Customize your own Beet Kvass Brew

This past weekend, I had the good fortune of participating in our city’s first Fermentation Festival. What a brilliant way to spend a weekend day, hanging out with fellow Gut Geeks to talk nerdy about the microbiome. It really felt like a celebration of all things I love - culture, community and the power of good food.

This blog post delves into ways to customize your own Beet Kvass Brew and targeting specific organs or health concerns you may have on the go. Click on the image for the full run down of ideas and inspiration.

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MONDAY BASICS: put up the harvest.

It's that time of the year, my dear. The time where the apples start to fall from the tree, where the abundance in your garden is gaining speed and you just can't keep up. It's the time when the price of produce is at its best, and local or BC-grown produce is within reach! The blog post today is meant to inspire you to take full advantage of Mother Nature's bounty and gifts, and to celebrate this most wonderful time of the year. Friends, it's time to put up the harvest. (In small batches. Do-able things. Easy things. Delicious things. One good thing at a time. Your future-winter-self will thank you.)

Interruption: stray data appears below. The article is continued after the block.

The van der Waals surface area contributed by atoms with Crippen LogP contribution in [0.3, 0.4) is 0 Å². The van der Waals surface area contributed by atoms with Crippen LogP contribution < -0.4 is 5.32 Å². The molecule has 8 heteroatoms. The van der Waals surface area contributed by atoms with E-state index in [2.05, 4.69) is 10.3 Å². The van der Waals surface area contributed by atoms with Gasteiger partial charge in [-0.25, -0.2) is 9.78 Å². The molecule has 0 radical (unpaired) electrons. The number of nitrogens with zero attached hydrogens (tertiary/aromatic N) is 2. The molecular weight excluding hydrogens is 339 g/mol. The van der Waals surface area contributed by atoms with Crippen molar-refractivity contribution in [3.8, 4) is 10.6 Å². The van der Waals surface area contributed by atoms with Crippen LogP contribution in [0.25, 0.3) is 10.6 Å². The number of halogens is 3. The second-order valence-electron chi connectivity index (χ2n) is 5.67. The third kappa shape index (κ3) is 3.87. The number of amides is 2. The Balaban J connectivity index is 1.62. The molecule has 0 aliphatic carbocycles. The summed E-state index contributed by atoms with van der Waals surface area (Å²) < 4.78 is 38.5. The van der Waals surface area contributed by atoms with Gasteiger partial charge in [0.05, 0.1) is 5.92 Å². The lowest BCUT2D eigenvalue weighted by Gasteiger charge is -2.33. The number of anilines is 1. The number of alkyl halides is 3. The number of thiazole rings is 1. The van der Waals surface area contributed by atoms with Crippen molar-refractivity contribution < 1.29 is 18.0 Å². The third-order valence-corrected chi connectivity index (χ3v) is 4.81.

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MONDAY BASICS: Add Nettle to Meals

Welcome to Monday. This week is St. Patrick's Day, and as I have some Irish roots, I did indeed aim to think green for this week's #mondayhealthbasics blog post. My week got off to a roaring start with a thoughtful gift from one of my sisters, a book from boreal herbalist wunderkind Beverley Gray called The Boreal Herbal: Wild Food and Medicine Plants of the North – a Guide to Harvesting, Preserving and Preparing. Oh the joy. Oh the possibilities! 


Leafing through the book last night, I zoned in on the Stinging Nettle, or Urtica dioica. Yes yes yes, the same plant that gives you the very intense zing-like needling you would experience were you to chance upon a patch without knowing it. This perennial plant runs wild in almost every nook and cranny of this planet where there are wetter areas or where the soil has been disturbed. It loves rich damp soil. And seeing as spring seems to be just around the corner, it will be one of the first wild plants that will pop up for early harvesting. 

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